It has, and the noble Baroness is right to mention attracting disabled persons into the workforce, which I have always thought important. We make some limited use of home-working contracts for certain roles. We promote adjustments for people with disabilities. On the Procurement Act, which I recently took through this House, the lead official had a very substantial disability; he is blind. That can go side by side with ensuring that, much of the time, those who are office-based are in the office and working with other colleagues in the Civil Service.

Photo of Baroness Wyld Baroness Wyld Ceidwadwyr

My Lords, my noble friend mentioned younger civil servants. Does she agree that, whether it is in the Civil Service or the private sector, the way younger workers learn and prosper is by observing their senior colleagues and having the opportunity to share ideas and thinking? Is there not an onus on senior civil servants to make the case more powerfully for working in the office?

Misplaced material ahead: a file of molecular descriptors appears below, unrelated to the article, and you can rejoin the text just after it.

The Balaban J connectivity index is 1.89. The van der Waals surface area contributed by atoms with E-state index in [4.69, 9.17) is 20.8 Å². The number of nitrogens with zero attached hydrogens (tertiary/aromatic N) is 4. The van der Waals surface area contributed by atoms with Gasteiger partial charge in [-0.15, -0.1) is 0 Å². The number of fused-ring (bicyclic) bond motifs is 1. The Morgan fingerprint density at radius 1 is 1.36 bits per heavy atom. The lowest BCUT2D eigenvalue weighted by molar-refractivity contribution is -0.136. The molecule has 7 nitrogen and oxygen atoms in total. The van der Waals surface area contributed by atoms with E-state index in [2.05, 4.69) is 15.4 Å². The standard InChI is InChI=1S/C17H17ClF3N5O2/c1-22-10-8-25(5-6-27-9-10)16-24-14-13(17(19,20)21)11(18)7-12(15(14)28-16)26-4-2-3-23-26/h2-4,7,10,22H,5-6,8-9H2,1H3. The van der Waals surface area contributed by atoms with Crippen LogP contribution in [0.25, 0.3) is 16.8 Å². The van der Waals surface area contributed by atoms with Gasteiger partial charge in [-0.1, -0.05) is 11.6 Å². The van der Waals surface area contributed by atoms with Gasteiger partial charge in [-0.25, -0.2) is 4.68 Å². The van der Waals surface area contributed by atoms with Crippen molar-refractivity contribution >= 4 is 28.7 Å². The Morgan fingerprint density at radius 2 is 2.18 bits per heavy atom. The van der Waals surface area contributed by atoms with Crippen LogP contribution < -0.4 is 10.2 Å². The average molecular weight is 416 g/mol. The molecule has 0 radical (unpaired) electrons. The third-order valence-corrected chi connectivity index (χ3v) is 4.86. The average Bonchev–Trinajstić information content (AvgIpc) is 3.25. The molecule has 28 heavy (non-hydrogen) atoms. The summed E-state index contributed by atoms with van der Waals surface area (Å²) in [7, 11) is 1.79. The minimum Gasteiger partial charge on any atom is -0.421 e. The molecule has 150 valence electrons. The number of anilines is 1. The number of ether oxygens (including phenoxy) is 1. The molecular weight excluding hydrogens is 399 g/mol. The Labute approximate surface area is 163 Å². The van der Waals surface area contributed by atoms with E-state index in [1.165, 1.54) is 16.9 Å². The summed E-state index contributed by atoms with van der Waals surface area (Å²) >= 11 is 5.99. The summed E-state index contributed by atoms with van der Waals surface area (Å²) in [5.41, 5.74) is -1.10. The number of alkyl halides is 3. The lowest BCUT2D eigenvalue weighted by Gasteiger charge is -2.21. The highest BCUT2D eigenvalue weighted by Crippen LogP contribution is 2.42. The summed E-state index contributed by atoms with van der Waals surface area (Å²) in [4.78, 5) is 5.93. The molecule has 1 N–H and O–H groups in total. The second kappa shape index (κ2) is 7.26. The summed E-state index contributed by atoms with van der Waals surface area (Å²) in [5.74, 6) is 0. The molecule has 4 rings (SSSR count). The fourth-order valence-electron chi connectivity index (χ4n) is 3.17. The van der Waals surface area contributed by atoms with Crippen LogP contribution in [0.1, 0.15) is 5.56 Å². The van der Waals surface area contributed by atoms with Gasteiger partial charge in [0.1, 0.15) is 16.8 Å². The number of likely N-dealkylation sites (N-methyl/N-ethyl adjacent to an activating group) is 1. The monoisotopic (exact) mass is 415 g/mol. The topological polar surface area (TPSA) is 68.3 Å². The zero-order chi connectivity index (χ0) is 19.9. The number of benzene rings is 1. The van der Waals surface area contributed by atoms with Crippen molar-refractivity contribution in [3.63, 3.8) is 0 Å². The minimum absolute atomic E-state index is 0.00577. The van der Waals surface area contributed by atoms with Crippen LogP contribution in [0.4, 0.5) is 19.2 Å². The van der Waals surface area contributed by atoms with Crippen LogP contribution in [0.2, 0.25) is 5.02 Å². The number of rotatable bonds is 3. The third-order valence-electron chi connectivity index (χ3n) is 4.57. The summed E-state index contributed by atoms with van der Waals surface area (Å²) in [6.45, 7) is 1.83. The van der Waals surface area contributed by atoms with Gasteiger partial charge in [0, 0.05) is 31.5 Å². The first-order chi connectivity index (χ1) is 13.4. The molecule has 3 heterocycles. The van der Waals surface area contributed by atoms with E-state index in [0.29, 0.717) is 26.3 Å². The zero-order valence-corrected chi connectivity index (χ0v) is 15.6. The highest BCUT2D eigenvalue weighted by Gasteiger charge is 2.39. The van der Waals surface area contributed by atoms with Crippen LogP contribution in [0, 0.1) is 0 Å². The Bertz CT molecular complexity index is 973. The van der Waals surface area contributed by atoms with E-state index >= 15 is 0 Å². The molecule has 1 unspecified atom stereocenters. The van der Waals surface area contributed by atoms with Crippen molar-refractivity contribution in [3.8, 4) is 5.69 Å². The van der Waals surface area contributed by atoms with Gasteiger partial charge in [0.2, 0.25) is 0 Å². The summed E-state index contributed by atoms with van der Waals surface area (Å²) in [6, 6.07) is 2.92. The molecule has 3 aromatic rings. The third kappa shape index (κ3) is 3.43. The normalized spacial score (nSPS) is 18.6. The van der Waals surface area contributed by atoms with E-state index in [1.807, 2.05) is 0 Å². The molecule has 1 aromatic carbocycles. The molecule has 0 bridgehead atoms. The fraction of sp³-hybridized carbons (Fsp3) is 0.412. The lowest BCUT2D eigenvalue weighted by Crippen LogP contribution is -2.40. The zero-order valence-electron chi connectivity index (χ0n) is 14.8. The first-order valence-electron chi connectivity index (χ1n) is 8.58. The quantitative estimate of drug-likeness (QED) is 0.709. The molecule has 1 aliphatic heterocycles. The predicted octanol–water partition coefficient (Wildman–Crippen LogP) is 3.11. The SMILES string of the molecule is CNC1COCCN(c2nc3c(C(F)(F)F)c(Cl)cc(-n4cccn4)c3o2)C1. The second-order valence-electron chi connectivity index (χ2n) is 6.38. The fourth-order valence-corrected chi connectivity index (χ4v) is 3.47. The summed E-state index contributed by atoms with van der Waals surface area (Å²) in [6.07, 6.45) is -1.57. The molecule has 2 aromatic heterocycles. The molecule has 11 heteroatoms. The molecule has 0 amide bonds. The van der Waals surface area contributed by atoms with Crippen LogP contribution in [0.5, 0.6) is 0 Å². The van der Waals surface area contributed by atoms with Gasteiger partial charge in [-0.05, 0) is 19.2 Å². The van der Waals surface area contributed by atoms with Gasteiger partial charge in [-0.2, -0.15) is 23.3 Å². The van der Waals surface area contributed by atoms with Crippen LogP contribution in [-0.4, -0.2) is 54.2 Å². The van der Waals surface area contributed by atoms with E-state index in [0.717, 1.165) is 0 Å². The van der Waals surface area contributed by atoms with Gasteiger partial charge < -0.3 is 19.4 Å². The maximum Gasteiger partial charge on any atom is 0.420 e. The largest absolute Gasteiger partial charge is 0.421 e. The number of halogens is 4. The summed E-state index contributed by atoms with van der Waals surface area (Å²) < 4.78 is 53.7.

Photo of Baroness Neville-Rolfe Baroness Neville-Rolfe Minister of State (Cabinet Office)

I completely agree with my noble friend and that is part of our approach. I noticed in the press recently that the president of Adecco, an international recruitment company, said that working from home can hit creativity and empathy and was part of the problem we have with soft skills. I am very keen that we should have balance, but people should come into the office and get the sort of mentorship my noble friend has mentioned.

Photo of Baroness Chapman of Darlington Baroness Chapman of Darlington Shadow Minister for the Cabinet Office, Shadow Spokesperson (Treasury)

My Lords, it is certainly true that the Government ought to think much harder about their approach to the Civil Service. The overuse of external consultants, for example, is expensive and gradually undermining in-house expertise. The Government awarded £2.8 billion of consulting contracts in 2022 alone. Does the Minister agree that the Government should work hard to retain expertise within the service? Will she commit the Government to cutting back on their habitual overreliance on consultants?